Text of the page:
Tips for Traveling Without Your Pet for the Holidays

The holidays may be the most wonderful time of the year, but they’re also the busiest. With gift giving, parties, decorating, and more, it’s easy to forget your travel plans until the day of departure. If you’re on-the-go this holiday season, and are unable to bring your furry companion along, we’re here to help get things in order. This week’s blog post features four tips on how to keep your pets safe while you’re away:

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#1. Make sure they have a caretaker

Whether you plan to take your animal to a “pet hotel” or kennel, have a house-sitter, or have someone stop by periodically through the time you’re gone—your pet is going to need someone checking in on them. No matter your method, your pet’s caretaker needs to be someone you trust, and preferably, someone who has interacted with your animal before. Not only will this keep your mind at ease while traveling, it will also help your pet develop a trust for them too.

#2. Have plenty of food and water available

Make sure your pet is well-equipped with the daily essentials before you leave, a.k.a., their Precise kibble and drinking water. Be sure to visit your local retailer to stock-up on your dry and/or wet kibble and also leave feeding instructions for the caretaker. Communicate how often they are fed during the day, how much they are fed, and how they prefer their food to be served (for those finicky eaters).

Be sure to keep your pet’s food in an easily accessible area for the caretaker’s convenience. Some pet parents even prefer self-feeders while their away to ensure that their pet is always hydrated and satisfied. Though, big eaters probably could benefit from some portion control per the caretaker.

#3. Leave your caretaker with some digits

Meaning yours, and your veterinarians. You’re going to miss your pet while you’re away, so be sure to check in with their caretaker, or their kennel, often. You can relax knowing that your pet is in good hands.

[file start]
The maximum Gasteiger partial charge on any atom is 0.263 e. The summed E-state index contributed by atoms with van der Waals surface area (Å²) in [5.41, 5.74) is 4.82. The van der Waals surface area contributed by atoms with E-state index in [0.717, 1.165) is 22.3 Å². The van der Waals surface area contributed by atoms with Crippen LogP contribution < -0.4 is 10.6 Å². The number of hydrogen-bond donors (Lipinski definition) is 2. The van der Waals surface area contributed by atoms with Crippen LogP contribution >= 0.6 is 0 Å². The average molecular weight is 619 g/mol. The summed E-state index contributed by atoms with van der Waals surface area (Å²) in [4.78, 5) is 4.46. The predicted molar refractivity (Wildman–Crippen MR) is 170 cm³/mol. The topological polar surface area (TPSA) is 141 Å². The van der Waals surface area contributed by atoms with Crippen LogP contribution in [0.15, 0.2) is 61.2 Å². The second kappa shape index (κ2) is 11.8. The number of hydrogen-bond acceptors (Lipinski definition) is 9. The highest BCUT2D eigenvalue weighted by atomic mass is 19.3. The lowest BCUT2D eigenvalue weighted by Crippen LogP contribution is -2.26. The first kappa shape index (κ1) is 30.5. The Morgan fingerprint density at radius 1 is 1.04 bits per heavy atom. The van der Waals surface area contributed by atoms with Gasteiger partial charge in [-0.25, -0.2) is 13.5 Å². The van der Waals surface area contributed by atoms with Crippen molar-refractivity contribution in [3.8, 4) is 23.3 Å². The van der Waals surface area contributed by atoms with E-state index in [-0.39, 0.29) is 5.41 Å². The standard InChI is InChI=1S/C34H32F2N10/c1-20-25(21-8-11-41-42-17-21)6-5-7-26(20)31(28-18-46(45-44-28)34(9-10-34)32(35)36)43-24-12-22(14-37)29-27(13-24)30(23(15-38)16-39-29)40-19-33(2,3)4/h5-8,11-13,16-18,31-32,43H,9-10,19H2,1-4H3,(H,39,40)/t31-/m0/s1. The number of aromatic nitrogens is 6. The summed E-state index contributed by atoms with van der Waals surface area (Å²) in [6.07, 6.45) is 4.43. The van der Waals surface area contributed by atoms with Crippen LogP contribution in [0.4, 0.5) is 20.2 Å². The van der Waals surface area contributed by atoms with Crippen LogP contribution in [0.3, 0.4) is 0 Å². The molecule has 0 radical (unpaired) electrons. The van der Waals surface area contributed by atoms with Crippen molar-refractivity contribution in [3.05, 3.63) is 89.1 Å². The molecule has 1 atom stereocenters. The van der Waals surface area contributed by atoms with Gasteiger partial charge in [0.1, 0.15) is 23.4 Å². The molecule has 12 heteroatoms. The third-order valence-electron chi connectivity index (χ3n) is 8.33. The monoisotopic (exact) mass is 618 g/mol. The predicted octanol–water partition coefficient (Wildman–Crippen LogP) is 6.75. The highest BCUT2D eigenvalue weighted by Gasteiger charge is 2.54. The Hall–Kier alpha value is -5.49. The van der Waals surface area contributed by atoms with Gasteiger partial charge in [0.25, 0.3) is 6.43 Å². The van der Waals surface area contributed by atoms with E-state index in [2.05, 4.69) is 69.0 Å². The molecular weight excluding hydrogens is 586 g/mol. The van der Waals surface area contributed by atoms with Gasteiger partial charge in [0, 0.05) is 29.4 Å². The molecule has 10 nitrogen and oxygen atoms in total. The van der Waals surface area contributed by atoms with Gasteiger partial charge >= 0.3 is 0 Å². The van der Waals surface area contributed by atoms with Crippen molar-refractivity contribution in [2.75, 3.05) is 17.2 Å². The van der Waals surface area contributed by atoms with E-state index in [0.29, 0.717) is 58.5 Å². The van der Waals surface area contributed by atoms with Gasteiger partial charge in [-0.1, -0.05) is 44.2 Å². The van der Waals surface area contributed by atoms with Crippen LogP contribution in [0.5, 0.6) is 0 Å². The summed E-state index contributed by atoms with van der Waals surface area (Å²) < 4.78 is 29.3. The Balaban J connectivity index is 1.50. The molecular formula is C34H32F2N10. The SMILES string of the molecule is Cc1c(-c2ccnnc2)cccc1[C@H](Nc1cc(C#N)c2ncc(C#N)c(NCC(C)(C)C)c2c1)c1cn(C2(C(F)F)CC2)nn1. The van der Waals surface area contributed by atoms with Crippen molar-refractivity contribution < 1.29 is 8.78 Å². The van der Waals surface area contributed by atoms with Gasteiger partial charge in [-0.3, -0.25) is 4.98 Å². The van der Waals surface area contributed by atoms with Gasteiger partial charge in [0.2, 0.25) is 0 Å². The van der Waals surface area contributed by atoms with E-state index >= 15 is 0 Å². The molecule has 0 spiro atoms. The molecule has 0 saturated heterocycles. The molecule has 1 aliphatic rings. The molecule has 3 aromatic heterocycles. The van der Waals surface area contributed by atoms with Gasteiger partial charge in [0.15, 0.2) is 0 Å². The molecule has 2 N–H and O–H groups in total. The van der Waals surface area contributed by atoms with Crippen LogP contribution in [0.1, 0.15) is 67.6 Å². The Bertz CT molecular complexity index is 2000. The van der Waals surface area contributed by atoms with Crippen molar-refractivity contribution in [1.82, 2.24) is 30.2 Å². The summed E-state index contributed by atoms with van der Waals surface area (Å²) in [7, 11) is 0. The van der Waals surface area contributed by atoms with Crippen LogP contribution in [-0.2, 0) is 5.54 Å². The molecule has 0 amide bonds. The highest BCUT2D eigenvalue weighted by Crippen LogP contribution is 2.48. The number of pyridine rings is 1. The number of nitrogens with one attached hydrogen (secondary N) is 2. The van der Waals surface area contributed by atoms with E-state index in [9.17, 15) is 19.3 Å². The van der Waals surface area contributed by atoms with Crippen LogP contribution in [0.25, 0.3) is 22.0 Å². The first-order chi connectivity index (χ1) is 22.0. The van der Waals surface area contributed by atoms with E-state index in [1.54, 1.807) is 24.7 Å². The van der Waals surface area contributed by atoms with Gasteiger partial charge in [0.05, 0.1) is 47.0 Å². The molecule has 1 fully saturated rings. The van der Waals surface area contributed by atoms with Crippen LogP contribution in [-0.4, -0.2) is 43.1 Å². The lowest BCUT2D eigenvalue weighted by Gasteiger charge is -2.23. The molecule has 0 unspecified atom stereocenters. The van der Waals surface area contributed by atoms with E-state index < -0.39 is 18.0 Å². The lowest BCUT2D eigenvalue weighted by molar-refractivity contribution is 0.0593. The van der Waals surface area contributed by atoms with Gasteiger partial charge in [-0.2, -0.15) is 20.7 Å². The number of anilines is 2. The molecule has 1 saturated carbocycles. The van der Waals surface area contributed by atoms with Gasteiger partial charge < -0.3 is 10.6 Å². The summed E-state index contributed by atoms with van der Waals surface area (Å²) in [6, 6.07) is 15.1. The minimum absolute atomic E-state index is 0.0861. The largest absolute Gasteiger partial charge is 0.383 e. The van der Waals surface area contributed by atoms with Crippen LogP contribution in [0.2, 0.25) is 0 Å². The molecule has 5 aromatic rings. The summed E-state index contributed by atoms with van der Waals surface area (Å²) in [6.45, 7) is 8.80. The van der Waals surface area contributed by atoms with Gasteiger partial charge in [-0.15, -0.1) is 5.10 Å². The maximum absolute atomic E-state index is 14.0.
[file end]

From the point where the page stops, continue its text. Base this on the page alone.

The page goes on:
If something were to happen while you’re away, your caretaker will need to know your pet’s veterinarian contact information. Keep this in a central location, by the pet’s food, so everything will be in one place.

#4. Heavy-duty pet proof before leaving

When your pet’s alone, they’re going to take that as an opportunity to entertain themselves…which can get them into all sorts of trouble. Before you leave, make sure that chemicals, plants, small objects, and other hazardous materials are out of your pet’s reach. Check out these tips from the American Humane Society on how to effectively pet proof your home before departure.

While the Precise team recommends taking your pet along for the ride whenever possible, we understand that some places aren’t so accommodating to our beloved furry friends. We hope these tips put your mind at ease while you’re traveling this holiday season!

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Traveling With Pets 101

With the holidays quickly approaching, many pet owners struggle with the pros and cons of taking their cat or dog along on their trip. The thought of traveling with a pet can be intimidating, whether the distance is short or long.

There are a number of factors to consider when prepping your pet – and yourself – for reaching your destination safely. Depending on your choice of transportation, some trips may require more planning than others.

Flying can be stressful when it’s just a single passenger, let alone with a pet in tow. Most airlines have increased not only their traveling fees but their number of restrictions as well. Weight, crate size and even breed restrictions are all commonly found throughout major airlines. During the holiday season as flying increases, some airlines ban pets in cargo all together. Before booking any air travel for your four-legged companion, go over all details with the specific airline carrier you’re flying with to make sure you are comfortable with the options given..

When traveling with your cat or dog, driving to your desired location is often easier than flying. Creating a comfortable environment in the back seat of a car can be done with the help of crates, beds and safety harnesses. For cats, pack a covered litter box if you know your trip will last more than a few hours. For dogs, plan for multiple bathroom breaks, depending on your pup’s size and eating habits. Always pack enough food for the trip, proper I.D tags, leashes, clean water bowls and toys that remind them of home.

No matter what kind of transportation or length of the trip, traveling with your pet is a serious decision. Anxiety is common in both dogs and cats and can become evident when taken out of their homes for a long period of time. Prepare for all possible health issues, whether something small like motion sickness or something much more severe like an accident. Keeping your pets safe allows for more time celebrating the holidays and less time worrying.

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